Badi IV

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Badi IV (reigned 1724–1762; died 1764), also known as Badi abu Shilluk, was a ruler of the Kingdom of Sennar.

When Emperor Iyasu II of Ethiopia invaded his realm in 1738, the army of Sennar under the leadership of Hamis, a prince of Darfur, inflicted a significant defeat of the invaders at the Battle of the Dindar River.[1]

He was deposed by his son, Nasir, with the help of his vizer Sheikh Adelan and his brother Abu Kalec the governor of Kordofan. Badi fled to sanctuary in Ethiopia, where Ras Mikael Sehul became his mentor. Ras Mikael convinced Emperor Iyoas I to appoint him governor of the province of Ras al-Fil, near the border with Sennar. However, despite the advice of Ras Wolde Leul, one of Iyoas' senior counselors, envoys from Sennar convinced Badi to return to Sennar where he was quietly murdered after an imprisonment of two years.[2]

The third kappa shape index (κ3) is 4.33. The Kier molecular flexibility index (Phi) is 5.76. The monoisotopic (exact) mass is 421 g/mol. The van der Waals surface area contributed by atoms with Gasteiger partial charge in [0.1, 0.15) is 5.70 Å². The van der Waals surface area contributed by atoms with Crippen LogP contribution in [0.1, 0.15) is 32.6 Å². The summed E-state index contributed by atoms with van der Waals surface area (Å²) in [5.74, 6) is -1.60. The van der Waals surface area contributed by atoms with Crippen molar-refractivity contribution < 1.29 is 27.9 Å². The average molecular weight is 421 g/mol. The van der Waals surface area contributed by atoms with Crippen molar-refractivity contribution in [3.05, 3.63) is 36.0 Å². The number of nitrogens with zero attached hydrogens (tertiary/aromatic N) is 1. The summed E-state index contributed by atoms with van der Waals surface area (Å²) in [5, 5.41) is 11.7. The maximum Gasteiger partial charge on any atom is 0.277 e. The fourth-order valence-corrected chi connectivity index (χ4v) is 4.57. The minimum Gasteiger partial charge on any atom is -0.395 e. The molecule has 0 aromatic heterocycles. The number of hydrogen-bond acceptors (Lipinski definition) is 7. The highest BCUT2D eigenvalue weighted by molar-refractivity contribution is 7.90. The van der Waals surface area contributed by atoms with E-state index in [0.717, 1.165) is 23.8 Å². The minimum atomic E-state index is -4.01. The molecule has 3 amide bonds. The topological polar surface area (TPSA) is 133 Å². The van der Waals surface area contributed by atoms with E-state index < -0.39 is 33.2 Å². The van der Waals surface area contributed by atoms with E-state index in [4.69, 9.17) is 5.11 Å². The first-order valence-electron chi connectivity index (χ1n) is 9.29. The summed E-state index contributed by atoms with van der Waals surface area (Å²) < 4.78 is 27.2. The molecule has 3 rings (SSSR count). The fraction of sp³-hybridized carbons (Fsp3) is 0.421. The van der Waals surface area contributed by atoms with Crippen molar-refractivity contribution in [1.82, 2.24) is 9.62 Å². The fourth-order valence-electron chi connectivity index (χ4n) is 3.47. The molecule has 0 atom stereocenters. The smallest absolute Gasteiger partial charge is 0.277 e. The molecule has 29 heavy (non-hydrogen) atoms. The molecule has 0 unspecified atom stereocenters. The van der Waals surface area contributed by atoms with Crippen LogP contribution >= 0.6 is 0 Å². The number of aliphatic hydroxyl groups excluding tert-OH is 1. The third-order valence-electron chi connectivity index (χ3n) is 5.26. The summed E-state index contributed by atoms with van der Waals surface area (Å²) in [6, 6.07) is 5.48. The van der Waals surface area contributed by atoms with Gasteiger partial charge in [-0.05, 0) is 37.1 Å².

The Scots explorer James Bruce adds that Badi was killed by Welled Hassan, the governor of Atbara; because Welled Hassan had killed the king "with a lance, whereas the only lawful instrument was a sword", the governor was afterwards put to death.[3]

One of the earliest existing charters for Sennar was issued in Badi's reign. It is a grant of immunity from taxes, dated A.H. 1145 (A.D. 1732-3), Badi gave to the faqih Bishara, confirming a similar grant given to his father, faqih Ali b. Bursi.[4]

Notes[edit]

  1. ^ E. A. Wallis Budge, A History of Ethiopia: Nubia and Abyssinia, 1928 (Oosterhout, the Netherlands: Anthropological Publications, 1970), pp. 454f.
  2. ^ James Bruce, Travels to Discover the Source of the Nile (1805 edition), vol. 4 pp. 155f
  3. ^ Bruce, Travels to Discover the Source of the Nile, selected and edited with an introduction by C.F. Beckingham (Edinburgh: University Press, 1964), p. 239
  4. ^ Jay Spaulding, "A Charter of Sultan Bādī B. Nōl of Sinnar, 1145/1732-3", Sudanic Africa, 13 (2002), pp. 37-40; also translated in P. M. Holt, "The Genealogy of a Sudanese Holy Family", Bulletin of the School of Oriental and African Studies, 44 (1981), pp. 268f


Preceded by
Nul
King of Sennar Succeeded by
Nasir